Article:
Thanks to money from National Lottery players, we’ve been able to develop and test cutting-edge scientific tools and methods that will help study the natural world in new ways and transform our understanding of urban wildlife across the UK.
In this blog, the Museum’s UK Biodiversity Officer Sam Thomas talks about how we have been working with partners across the UK to better understand and protect urban nature.Continue reading “Uncovering the hidden diversity of species in urban areas | Urban Nature Project”
Thanks to money from National Lottery players, we’ve been able to support members of the Museum’s local community during lockdown at the same time as learning how best to create relevant nature-based activities for families.
Lauren Hyams, Head of Urban Nature Activities, and Harriet Fink, Learning and Volunteer Programme Manager talk about how they provided new opportunities for the Museum’s local community and the UNP to connect during an incredibly challenging time.Continue reading “Working to connect families with nature | Urban Nature Project”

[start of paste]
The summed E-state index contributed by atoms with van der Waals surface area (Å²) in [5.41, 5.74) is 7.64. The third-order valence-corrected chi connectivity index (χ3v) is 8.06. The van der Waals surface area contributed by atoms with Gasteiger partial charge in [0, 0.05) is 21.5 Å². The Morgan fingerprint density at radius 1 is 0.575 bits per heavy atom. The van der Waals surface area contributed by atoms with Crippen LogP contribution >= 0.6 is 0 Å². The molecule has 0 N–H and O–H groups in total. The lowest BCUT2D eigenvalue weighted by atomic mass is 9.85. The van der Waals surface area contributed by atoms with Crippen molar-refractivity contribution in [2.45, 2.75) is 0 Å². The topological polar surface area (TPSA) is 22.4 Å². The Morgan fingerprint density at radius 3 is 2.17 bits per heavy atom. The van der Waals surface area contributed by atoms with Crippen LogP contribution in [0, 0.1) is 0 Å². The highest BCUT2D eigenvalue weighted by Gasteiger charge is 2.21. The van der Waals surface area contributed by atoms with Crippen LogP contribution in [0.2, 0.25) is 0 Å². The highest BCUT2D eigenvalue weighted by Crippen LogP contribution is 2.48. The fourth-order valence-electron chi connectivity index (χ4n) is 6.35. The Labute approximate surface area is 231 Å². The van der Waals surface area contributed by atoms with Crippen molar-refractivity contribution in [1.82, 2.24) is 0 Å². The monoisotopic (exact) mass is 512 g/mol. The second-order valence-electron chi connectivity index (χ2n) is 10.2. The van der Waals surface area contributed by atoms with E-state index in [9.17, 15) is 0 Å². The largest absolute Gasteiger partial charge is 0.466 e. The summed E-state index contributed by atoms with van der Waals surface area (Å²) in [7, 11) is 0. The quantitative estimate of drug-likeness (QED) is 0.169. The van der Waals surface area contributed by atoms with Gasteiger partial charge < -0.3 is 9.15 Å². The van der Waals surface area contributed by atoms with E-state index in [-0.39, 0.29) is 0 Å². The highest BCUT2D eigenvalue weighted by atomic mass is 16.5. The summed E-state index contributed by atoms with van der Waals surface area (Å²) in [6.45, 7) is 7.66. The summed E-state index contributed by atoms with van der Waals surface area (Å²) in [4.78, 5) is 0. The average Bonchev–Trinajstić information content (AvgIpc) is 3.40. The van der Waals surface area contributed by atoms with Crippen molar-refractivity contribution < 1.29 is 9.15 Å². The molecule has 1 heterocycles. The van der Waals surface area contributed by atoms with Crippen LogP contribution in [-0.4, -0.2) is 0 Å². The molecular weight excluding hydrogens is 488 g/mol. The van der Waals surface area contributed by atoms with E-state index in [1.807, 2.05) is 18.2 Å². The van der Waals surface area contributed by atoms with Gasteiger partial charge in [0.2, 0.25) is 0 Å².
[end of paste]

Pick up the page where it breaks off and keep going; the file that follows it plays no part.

Over the past year, the Museum’s Urban Nature Project team have been working on a project funded by The National Lottery Heritage Fund.
Thanks to money from National Lottery players, we’ve had the opportunity to bring 12 young people together to explore the causes and consequences of the inequality of access to quality green space and nature, which will help to shape the future of the Urban Nature Project.
Lauren Hyams Head of Urban Nature Activities, panel member Yogi Nagam and Theo Blossom, our Young People Programme Developer, talk about what they achieved.Continue reading “How we started our first Youth Advisory Panel | Urban Nature Project”